Gun Control: Can We All Just Get Along?

Opinion

by Buz Whelan

 

     The arguments on gun ownership and whether there should be new limits images[2]placed seem to be producing no movement on either side. Gun proponents, led by the NRA, resist any change in the status quo. The most extreme gun control advocates would allow only hunting weapons, controlled and licensed. And the arguments are beginning to appear to be irrelevant. Red state senators and congressmen and women know they cannot vote for any meaningful gun law and not expect a primary challenge. In most densely populated states where hunters are a small minority, gun laws are already strict by NRA standards. Realizing the futility of debate, I am nevertheless presenting my own view of the firearm landscape. What follows are my thoughts on the subject developed from a little research. I’ve divided this piece into three parts for easy digestion.

 

Part I: The Second Amendment

 

“A well established Militia, being necessary to the security of a free state, the right of the people to keep and bear Arms, shall not be infringed.”

 

     Seems direct enough, does it not? But throughout the life of our republic, we second-amendment-flag[1]have disagreed on its precise meaning. Some feel it guarantees unrestricted gun ownership, while others point to the opening phrase. A careful reading of the entire Constitution reveals a certain economy of words. The entire purpose statement, called the Preamble, consists of only 51 words. Why, then, did the framers include the words “A well established Militia” in the statement? Why not just write, “The right of the people to keep and bear arms shall not be infringed” and leave it at that? Why mention “Militia” at all?

 

     There were two important Supreme Court decisions on the Second Amendment during the 19th century. In the first, US v Cruikshank (1875), the court ruled that the Second Amendment “has no other effect than to restrict the powers of the national government.” This was reiterated in Presser v Illinois (1886) with the court stating that the Second Amendment “is a limitation only upon the power of Congress and the National government, and not upon that of the States.” These decisions state clearly that individual states and, by extension, such municipalities as New York City, Chicago, Washington, et. al., may impose whatever restrictions on gun ownership that they may deem necessary and prudent.

 

     In a later case, the court ruled on the National Firearms Act of 1934. This law, passed in response to public outrage over the carnage being wrecked by ‘Tommy guns’ (automatic weapons), authorized excise taxes to be placed on certain types of weapons (e.g., automatic weapons, parts for same, sawed-off shotguns), ordered the registration of these weapons, and forbid their transfer across state lines without special permit. In the case of US v Miller (1939), the court upheld the law, but did so in conjunction with Article 1, Section 8 of the Constitution, which grants the power to congress “To raise and support armies” and further, “To provide for calling forth the militia to execute the laws of the union, suppress insurrections and repel invasions.”  The court seemed to be indicating that the right guaranteed by the Second Amendment was tied to having an available militia, not non-affiliated personal ownership.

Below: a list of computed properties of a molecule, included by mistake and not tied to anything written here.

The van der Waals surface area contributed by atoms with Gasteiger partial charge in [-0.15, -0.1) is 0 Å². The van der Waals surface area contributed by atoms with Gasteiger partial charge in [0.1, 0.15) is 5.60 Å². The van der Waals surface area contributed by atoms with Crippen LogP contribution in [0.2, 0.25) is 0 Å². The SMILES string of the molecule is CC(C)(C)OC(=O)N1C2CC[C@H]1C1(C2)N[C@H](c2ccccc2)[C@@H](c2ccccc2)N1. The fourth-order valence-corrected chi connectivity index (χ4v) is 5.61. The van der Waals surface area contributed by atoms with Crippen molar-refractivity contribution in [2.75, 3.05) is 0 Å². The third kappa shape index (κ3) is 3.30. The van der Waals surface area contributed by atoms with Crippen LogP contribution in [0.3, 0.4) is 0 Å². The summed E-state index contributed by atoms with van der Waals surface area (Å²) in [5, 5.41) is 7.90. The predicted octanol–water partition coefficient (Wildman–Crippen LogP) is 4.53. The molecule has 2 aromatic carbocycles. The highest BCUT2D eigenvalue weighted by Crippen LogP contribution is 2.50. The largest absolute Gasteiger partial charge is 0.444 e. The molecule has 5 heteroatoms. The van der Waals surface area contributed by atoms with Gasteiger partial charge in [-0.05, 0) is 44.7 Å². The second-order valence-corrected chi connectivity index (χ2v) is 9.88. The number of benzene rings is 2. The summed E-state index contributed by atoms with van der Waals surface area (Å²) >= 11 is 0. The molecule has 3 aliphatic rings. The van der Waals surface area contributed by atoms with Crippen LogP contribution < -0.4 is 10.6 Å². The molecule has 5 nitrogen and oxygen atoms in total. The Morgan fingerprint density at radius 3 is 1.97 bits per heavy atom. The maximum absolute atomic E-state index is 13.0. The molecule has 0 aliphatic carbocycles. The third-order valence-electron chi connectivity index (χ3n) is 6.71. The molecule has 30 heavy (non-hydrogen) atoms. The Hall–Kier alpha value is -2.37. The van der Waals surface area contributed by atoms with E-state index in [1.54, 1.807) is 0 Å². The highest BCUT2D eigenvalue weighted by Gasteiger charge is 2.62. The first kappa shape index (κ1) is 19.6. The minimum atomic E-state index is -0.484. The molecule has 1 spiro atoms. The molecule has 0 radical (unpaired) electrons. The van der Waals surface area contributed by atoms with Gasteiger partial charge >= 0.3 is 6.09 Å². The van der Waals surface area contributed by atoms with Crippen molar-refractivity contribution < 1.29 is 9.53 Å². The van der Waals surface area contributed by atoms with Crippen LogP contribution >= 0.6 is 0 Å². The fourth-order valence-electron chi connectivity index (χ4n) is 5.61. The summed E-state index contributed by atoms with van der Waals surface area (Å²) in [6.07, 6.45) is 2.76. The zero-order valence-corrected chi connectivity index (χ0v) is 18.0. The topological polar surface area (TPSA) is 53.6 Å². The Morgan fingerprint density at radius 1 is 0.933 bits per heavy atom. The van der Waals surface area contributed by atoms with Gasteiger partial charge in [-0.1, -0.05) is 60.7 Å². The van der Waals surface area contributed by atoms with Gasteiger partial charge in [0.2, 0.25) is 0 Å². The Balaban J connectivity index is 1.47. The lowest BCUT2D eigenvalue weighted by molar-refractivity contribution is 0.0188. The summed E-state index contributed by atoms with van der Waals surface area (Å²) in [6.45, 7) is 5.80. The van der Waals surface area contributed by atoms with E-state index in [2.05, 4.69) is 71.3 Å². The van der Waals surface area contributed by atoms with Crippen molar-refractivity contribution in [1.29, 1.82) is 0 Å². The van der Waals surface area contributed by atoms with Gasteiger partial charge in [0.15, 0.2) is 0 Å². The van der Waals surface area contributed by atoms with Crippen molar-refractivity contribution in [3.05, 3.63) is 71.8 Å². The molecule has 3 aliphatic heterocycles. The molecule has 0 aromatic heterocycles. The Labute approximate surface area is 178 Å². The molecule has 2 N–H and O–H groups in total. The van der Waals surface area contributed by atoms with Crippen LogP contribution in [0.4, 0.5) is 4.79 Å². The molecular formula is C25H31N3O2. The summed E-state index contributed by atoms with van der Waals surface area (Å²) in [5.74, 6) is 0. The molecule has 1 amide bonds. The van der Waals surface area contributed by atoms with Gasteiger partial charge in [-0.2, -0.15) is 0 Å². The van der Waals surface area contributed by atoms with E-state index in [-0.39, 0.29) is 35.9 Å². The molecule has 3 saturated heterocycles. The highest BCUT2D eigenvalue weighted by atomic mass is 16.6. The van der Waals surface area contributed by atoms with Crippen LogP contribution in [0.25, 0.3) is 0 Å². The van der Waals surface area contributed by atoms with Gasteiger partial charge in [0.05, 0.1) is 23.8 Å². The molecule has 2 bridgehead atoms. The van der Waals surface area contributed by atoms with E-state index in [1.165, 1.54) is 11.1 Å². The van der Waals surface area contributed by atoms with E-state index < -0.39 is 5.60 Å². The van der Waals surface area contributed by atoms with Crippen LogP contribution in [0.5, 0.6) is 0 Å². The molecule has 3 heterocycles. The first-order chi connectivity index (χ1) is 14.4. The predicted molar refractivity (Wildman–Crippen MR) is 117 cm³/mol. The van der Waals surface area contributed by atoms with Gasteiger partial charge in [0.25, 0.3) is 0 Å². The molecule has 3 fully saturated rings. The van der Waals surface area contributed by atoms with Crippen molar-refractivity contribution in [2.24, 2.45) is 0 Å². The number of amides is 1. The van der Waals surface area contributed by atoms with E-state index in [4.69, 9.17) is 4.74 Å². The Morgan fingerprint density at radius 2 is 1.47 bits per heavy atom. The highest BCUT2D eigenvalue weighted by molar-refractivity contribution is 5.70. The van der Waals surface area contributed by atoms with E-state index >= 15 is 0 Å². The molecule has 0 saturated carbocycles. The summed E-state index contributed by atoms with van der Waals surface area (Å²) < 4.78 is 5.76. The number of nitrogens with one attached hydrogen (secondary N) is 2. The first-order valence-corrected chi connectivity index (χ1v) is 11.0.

In its most recent ruling the court upheld the right of the individual in a narrow five to four decision. In the case of “District of Columbia v. Heller (2008)”, the majority ruled that the individual had a right to possess a firearm for traditionally lawful purposes such as self-defense. A complete ban on handguns and a requirement that guns in the home be disassembled or trigger-locked by the District was thus declared unconstitutional. The majority stated that the initial phrasing about militia stated a purpose but was not a limiting phrase. Writing a dissent, Justice Stevens examined historical evidence and concluded that the amendment protects militia-related interests.

 

     So, where are we now? The decisions indicate that individuals have a federal right to possess firearms, but that lower governments may impose reasonable limitations and restrictions on that right, and that ordering the registration of guns is constitutional.

 

Part II: Why I Need an Assault Rifle with Extended Ammunition Magazines

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     For me, at least, the silliest argument for assault rifles and magazines that hold more than ten rounds is protection from the United States government. Not only is oppression of the general population by our own government unlikely in the extreme, should such a thing ever come to pass, resistance by the people would be utterly futile. The idea that a ragtag bunch of civilians could in any way hamper a military operation is as realistic as Ralphie holding off Black Bart and his gang with a Red Ryder air rifle.

 

     When I returned from combat in Viet Nam my first assignment was as 443077-Royalty-Free-RF-Clip-Art-Illustration-Of-A-Cartoon-Running-Marine-Soldier[1]company commander of an infantry training unit in Fort Polk, Louisiana. Upwards of 90% of our graduating trainees would be going directly to the combat arena. All of us cadre, drill sergeants and officers, took our training responsibilities seriously. Nevertheless, we often found amusement in the ineptness of the trainees. And these were folks who already had 8 weeks of basic training before we saw them. It would take 9 weeks of intensive training with us, then a period of adjustment with their combat unit before they were competent soldiers. Civilians with Bushmasters? Ridiculous.

 

     In warning against the possibility of a government takeover, examples such as China, Russia and Nazi Germany are often cited.  But both the Russian and Chinese revolutions were essentially civil wars. In Russia, the Bolsheviks battled the Czarists, and both armies were heavily armed. In China it was the communists under Mao Tse-tung against the nationalists under Chang Kai-shek. Again, both armies were heavily armed. In neither case did an existing government suddenly make war on its citizens. The German example is even more ludicrous. Hitler was appointed chancellor by President von Hindenburg after the Nazis elected the most delegates to the Reichstag. There was no war against civilians. And if you watch newsreels from the era you will see huge crowds deliriously cheering their Fuhrer.